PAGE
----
--Corrie M. Anders

Dogtoberfest Rolls In

Decked out, dexterous, or docile, Douglass Park dogs will strut their stuff on Saturday, Oct. 4, at the second Dogtoberfest, a fundraiser organized by Friends of Upper Douglass Dog Park.

Last year about 200 dogs pranced through the park in costumes ranging from Paris Hilton to dinosaurs. Like last year, this year's dogs can compete in trick, obedience, and agility contests in addition to two costume contests. Certified trainer Amy Kott from the San Francisco SPCA will have brochures, training program schedules, doggie handouts, and "sensation" harnesses for display and sale.

This year organizers added a silent auction to its prize drawing, says steering committee member Denise Spielman. Plus, local merchants donated goods and gift certificates. Spielman is still gathering donations, but she already has a year's membership to the de Young Museum and certificates from neighborhood merchants, from Firefly to Critter Fritters. Nomad Rugs donated to the group's silent auction, and Spielman expects a case or two of wine to be offered, too.

The money raised will pay for park improvements, most immediately finishing the enclosure for the gated entrance and exit. Only one year old and 127 members strong, Friends of Upper Douglass Dog Park raised $3,000 last year, says Spielman. Coupled with a $5,000 grant from San Francisco Beautiful, the money paid for a dog (and human) water fountain.

Dogtoberfest happens Saturday, Oct. 4, from 11 a.m. until 2 p.m., at Upper Douglass Park at 27th and Douglass streets. For further information, visit the group's website at

--Heather World

Hoppa Hoopla

For three continuous days this month, the aroma of gyros, loukanico sausage, baklava pastries, and other Greek delicacies will permeate the grounds of Annunciation Greek Orthodox Cathedral, a Mission District church within biking distance of Noe Valley.

The occasion is the annual "Taste of Greece" festival, where guests can fill their plates with traditional Greek food such as moussaka (eggplant casserole), souvlaki (grilled meats on skewers), spanikopita (spinach pie), and piadakie (lamb chops).

It's the 39th year the church has sponsored the event, billed as the only Greek festival in San Francisco.

"Some people say it's the best Greek food in Northern California," says church spokeswoman Susan McLaughlin. "And they give you nice portions, too."

The festival also will offer Greek wine tastings, Greek music for listening or dancing, and a number of cultural exhibits--at various venues throughout the cathedral complex. Attended parking will be available.

The festival, which has played to sellout crowds the last two years, costs $5 to enter. However, to get free passes, visit the church's website at and click on "Greek Food Festival 08."

You can join the festivities on Friday and Saturday, Sept. 26 and 27, from 11 a.m. to 10 p.m., and on Sunday, Sept. 28, from 2 to 9 p.m. Annunciation Cathedral, which considers this event its main fundraiser of the year, is located at 245 Valencia Street between 14th and Duboce.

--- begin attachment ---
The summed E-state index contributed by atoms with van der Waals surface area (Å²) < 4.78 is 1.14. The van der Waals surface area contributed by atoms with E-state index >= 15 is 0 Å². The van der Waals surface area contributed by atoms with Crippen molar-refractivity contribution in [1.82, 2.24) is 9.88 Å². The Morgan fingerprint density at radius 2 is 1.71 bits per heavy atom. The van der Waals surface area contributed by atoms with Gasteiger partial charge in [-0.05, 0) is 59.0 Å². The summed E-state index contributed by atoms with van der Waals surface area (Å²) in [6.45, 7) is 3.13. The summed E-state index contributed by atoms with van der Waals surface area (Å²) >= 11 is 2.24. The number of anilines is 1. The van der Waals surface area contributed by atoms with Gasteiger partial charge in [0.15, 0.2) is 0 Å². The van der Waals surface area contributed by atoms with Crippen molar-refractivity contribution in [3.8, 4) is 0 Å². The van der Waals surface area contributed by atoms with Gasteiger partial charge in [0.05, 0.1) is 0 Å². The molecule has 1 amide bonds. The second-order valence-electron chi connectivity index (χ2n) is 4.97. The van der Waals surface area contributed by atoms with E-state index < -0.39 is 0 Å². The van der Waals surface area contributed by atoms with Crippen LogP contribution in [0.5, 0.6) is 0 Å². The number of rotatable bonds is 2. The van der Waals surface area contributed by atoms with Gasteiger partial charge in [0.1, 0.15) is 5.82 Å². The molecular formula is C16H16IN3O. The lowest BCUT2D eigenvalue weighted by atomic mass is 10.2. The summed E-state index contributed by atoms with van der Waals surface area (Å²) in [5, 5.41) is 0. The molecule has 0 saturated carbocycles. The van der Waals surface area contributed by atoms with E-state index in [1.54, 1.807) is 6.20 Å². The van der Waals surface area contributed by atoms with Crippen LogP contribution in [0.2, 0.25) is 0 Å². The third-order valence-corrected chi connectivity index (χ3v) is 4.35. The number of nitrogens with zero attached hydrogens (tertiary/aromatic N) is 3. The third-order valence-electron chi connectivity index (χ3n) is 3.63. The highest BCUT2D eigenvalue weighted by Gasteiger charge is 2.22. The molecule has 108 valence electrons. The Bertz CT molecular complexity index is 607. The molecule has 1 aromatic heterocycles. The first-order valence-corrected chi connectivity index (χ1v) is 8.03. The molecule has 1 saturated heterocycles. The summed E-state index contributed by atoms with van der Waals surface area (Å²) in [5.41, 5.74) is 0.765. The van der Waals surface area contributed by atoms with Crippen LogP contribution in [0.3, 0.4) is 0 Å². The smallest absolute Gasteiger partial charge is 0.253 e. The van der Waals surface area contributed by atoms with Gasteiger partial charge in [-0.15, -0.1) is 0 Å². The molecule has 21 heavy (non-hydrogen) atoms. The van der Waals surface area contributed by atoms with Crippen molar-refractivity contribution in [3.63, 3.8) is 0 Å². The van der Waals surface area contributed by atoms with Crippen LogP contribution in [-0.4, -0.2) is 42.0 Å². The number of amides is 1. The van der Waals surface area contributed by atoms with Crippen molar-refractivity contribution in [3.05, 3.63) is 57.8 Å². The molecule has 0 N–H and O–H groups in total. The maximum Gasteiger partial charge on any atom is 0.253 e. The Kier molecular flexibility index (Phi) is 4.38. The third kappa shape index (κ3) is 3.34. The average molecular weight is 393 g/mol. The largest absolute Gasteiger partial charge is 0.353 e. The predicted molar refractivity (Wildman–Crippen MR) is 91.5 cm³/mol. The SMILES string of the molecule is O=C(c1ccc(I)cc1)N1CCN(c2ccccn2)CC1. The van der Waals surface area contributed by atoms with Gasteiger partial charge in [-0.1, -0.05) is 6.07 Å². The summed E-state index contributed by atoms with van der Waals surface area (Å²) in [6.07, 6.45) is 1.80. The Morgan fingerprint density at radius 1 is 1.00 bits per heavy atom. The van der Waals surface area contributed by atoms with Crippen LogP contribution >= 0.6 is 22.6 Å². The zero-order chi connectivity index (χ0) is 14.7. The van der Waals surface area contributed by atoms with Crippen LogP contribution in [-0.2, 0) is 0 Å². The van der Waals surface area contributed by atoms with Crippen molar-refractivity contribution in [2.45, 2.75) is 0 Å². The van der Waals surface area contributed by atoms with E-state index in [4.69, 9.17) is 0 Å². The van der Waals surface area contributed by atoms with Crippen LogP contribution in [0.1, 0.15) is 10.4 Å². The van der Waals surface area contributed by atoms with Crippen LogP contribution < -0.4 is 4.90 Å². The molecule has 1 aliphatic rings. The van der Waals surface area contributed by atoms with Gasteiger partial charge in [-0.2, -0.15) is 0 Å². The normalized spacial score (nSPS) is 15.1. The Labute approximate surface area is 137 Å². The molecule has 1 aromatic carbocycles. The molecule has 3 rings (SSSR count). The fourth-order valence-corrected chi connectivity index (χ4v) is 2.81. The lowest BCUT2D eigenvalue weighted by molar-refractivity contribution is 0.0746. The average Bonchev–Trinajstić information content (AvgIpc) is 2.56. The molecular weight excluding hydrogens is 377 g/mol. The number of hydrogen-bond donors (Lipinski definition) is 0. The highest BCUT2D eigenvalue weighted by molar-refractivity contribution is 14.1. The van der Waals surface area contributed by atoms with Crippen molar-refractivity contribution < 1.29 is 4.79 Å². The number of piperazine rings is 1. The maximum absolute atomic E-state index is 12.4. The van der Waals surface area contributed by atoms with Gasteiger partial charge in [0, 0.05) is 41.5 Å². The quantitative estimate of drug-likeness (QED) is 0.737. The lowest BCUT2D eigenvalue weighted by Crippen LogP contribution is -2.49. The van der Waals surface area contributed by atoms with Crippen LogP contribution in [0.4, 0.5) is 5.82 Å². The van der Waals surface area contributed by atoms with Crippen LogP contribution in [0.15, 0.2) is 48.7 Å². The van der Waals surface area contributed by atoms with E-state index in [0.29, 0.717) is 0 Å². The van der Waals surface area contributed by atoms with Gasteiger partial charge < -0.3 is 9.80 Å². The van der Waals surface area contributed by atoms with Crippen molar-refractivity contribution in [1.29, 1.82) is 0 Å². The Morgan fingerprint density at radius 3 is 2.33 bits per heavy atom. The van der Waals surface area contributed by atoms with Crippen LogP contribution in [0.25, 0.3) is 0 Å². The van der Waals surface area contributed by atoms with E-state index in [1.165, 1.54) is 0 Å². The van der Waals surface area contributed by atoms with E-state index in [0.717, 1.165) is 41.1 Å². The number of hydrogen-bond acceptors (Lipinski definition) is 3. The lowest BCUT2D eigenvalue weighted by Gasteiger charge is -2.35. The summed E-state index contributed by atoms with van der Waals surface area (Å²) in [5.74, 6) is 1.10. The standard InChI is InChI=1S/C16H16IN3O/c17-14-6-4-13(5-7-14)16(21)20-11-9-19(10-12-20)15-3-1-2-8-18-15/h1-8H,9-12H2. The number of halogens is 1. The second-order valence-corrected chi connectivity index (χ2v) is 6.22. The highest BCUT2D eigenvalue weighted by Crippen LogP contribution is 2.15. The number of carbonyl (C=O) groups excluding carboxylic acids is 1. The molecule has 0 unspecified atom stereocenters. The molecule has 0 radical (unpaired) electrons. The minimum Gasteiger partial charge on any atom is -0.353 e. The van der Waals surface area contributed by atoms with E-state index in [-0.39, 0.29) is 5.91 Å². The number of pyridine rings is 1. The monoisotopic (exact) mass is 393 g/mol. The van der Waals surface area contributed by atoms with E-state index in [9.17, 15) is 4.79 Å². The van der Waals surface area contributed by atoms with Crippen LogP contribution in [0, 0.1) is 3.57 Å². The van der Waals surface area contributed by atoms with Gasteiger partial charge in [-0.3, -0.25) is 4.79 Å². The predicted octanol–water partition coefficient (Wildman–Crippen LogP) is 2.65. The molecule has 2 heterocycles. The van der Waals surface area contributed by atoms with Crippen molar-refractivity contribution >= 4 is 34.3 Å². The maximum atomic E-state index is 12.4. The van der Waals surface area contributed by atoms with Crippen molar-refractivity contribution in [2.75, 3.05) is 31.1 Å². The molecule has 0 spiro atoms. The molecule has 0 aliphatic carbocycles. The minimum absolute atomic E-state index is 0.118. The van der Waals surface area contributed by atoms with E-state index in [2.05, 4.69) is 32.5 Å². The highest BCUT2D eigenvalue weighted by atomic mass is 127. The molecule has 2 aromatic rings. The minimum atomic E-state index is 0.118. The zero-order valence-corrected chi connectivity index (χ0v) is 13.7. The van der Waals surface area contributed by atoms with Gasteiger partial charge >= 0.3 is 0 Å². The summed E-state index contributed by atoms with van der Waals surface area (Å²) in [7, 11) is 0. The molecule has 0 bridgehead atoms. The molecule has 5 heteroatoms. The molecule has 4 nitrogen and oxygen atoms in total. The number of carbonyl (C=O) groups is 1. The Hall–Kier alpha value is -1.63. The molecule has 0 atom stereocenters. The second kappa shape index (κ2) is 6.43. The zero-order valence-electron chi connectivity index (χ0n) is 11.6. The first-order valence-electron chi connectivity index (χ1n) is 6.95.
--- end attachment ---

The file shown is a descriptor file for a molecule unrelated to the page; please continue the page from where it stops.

To get more information, call the cathedral at 415-864-8000 or visit the website.

--Corrie M. Anders

Music in the Stacks

Bird & Beckett Books & Records continues its two music series in September, offering free wine, jazz, and performances Sunday afternoons and Friday evenings in its Glen Park Village store.

Owner Eric Whittington began hosting regular performances in 2002, calling them "Jazz in the Bookshop." He recently added Sunday shows under the title "Which Way West?", which span a wider range of art. This month, WWW will span the globe, with rustic acoustical Americana and a singer from Pakistan.

Whittington added the Sunday shows around the time he started a non-profit corporation to help fund the music.

"We needed room for other jazz acts and other music," he says. "Also, it seemed like a Sunday afternoon thing was nice to do."

The Friday night shows feature jazz bands like Don Prell's SeaBop Ensemble, which will play Sept. 5 and 19. One Which Way West will feature Bill Santiago performing standup and snippets from his upcoming Brava Theater show, "The Funny of (Latin) Dance," on Sept. 14. All events are free and open to the public, though donations to pay musicians are encouraged.

The bookstore also hosts book club meetings and readings. This month's readings include poets Diane di Prima and Maria Mazziotti Gillan. Books to be discussed include The Shock Doctrine: The Rise of Disaster Capitalism, by Naomi Klein, on Sept. 11 at 7 p.m.

The store--at 653 Chenery Street, where the Glen Park Library used to be--is wheelchair-accessible, and children are welcome. Friday performances run from 5:30 to 8 p.m.; Sunday shows are 4:30 to 6 p.m. Other events can be found online at, or call Whittington at 415-586-3733.

Bird & Beckett is open seven days a week, 10 a.m. to 9 p.m.

--Heather World

Volunteer or Go to School

Tutoring young people and watching them blossom can be especially rewarding. If you have the time and inclination, RSVP is looking for volunteers to take part in one-on-one reading with elementary school children, help student gardeners, and read to preschoolers.

RSVP of San Francisco and Alameda Counties is an organization that helps men and women 55 and older discover meaningful community-service opportunities. The intergenerational programs let you volunteer in your own neighborhood.

For more information, call 415-474-7787 or visit

Meanwhile, if you have five more years under your belt, you are invited to join the organization Sixty Plus at San Francisco State University. Members meet on campus twice a month to hear speakers on the arts, politics, history, and current events. The group also gets together for theater and symphony events (at discount rates), and "if members register with Elder College on campus, they can take as many courses as they like for $55 a semester," notes Richard Lewis, a spokesperson for Sixty Plus.

Lewis welcomes "anyone with a youthful mind" who is 60 or older to come try out a meeting. The fee for yearly membership is $75. For an additional fee, you can get a student ID card giving you access to the university library and other facilities at either the Stonestown or the downtown campus.

To receive a membership application, contact Eileen Ward at the Sixty Plus office, 415-566-9357.

--Corrie M. Anders